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Persuasive Puffery

Author

Listed:
  • Archishman Chakraborty

    (Baruch College, City University of New York)

  • Rick Harbaugh

    (Department of Business Economics and Public Policy, Indiana University Kelley School of Business)

Abstract

Sellers often make explicit or implicit product claims without providing evidence. We show that such "puffery" of product attributes through pure cheap talk is credible and helps buyers make a better decision. Puffing one attribute of a product leads buyers to positively update their impression of the product on that attribute, but also to negatively update their impression of the product on other attributes. Such updating pulls in buyers who value the puffed attribute, but pushes away other buyers who value other attributes. When the initial probability of a sale is low, there are more buyers to pull in than to push away, so the seller benefits from puffery. The legal distinction that permits puffery about subjective claims, but precludes puffery about objective facts, is shown to be consistent with the differences between cheap talk and persuasion models of communication.

Suggested Citation

  • Archishman Chakraborty & Rick Harbaugh, 2012. "Persuasive Puffery," Working Papers 2012-05, Indiana University, Kelley School of Business, Department of Business Economics and Public Policy.
  • Handle: RePEc:iuk:wpaper:2012-05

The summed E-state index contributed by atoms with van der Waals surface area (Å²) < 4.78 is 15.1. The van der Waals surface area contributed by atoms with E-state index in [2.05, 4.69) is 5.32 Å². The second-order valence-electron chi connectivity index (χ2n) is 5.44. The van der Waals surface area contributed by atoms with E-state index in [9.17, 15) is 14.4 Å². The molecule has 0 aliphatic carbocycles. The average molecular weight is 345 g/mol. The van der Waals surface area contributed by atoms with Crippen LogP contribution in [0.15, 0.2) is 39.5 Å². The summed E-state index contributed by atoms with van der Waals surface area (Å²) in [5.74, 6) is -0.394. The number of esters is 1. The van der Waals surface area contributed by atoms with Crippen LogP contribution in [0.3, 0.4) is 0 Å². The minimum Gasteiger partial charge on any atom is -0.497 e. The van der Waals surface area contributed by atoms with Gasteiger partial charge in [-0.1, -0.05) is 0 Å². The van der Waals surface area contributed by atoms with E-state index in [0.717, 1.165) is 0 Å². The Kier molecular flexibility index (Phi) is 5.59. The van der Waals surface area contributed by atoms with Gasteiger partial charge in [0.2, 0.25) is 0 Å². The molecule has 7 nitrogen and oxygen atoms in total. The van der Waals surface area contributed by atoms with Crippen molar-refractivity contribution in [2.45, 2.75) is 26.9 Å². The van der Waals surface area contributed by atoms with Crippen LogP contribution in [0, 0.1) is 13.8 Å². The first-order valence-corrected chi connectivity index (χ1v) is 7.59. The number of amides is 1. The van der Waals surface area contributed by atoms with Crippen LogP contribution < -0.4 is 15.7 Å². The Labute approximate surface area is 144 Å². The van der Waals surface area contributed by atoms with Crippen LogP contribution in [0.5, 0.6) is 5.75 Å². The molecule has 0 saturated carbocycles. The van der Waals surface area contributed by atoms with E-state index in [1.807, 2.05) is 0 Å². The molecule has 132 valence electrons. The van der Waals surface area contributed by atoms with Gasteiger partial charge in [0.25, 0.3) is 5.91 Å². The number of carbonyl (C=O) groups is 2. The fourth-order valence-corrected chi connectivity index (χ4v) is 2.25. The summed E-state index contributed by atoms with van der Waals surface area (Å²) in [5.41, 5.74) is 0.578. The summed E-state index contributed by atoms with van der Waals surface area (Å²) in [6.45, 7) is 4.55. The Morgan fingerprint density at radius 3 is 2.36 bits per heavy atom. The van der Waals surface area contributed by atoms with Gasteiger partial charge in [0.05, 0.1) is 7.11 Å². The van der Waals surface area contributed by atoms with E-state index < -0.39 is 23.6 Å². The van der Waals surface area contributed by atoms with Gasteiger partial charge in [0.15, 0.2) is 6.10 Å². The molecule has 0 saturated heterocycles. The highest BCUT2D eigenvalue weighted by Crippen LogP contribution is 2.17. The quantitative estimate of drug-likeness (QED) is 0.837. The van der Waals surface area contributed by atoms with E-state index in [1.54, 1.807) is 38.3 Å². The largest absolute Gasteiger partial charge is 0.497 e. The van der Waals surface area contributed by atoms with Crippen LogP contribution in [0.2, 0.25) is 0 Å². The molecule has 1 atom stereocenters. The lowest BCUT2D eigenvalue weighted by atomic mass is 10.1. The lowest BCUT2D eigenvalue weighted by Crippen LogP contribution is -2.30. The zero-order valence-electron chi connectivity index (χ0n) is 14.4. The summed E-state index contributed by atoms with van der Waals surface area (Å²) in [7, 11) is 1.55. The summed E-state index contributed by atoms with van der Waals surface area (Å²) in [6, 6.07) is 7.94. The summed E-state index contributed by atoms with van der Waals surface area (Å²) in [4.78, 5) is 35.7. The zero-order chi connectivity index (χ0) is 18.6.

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    References listed on IDEAS

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    Citations

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    Cited by:

    1. Ian Jewitt & Daniel Z. Li, 2017. "Cheap Talk Advertising in Auctions: Horizontally vs Vertically Differentiated Products," Working Papers 2017_03, Durham University Business School.
    2. Maarten C. W. Janssen & Mariya Teteryatnikova, 2017. "Mystifying but not misleading: when does political ambiguity not confuse voters?," Public Choice, Springer, vol. 172(3), pages 501-524, September.
    3. Wonsuk Chung & Rick Harbaugh, 2012. "Biased Recommendations," Working Papers 2012-02, Indiana University, Kelley School of Business, Department of Business Economics and Public Policy.

    More about this item

    Keywords

    cheap talk; discrete choice; sales talk; comparative advertising; negative advertising; unique selling point; privacy;

    JEL classification:

    • D82 - Microeconomics - - Information, Knowledge, and Uncertainty - - - Asymmetric and Private Information; Mechanism Design
    • L15 - Industrial Organization - - Market Structure, Firm Strategy, and Market Performance - - - Information and Product Quality
    • C72 - Mathematical and Quantitative Methods - - Game Theory and Bargaining Theory - - - Noncooperative Games
    • D72 - Microeconomics - - Analysis of Collective Decision-Making - - - Political Processes: Rent-seeking, Lobbying, Elections, Legislatures, and Voting Behavior

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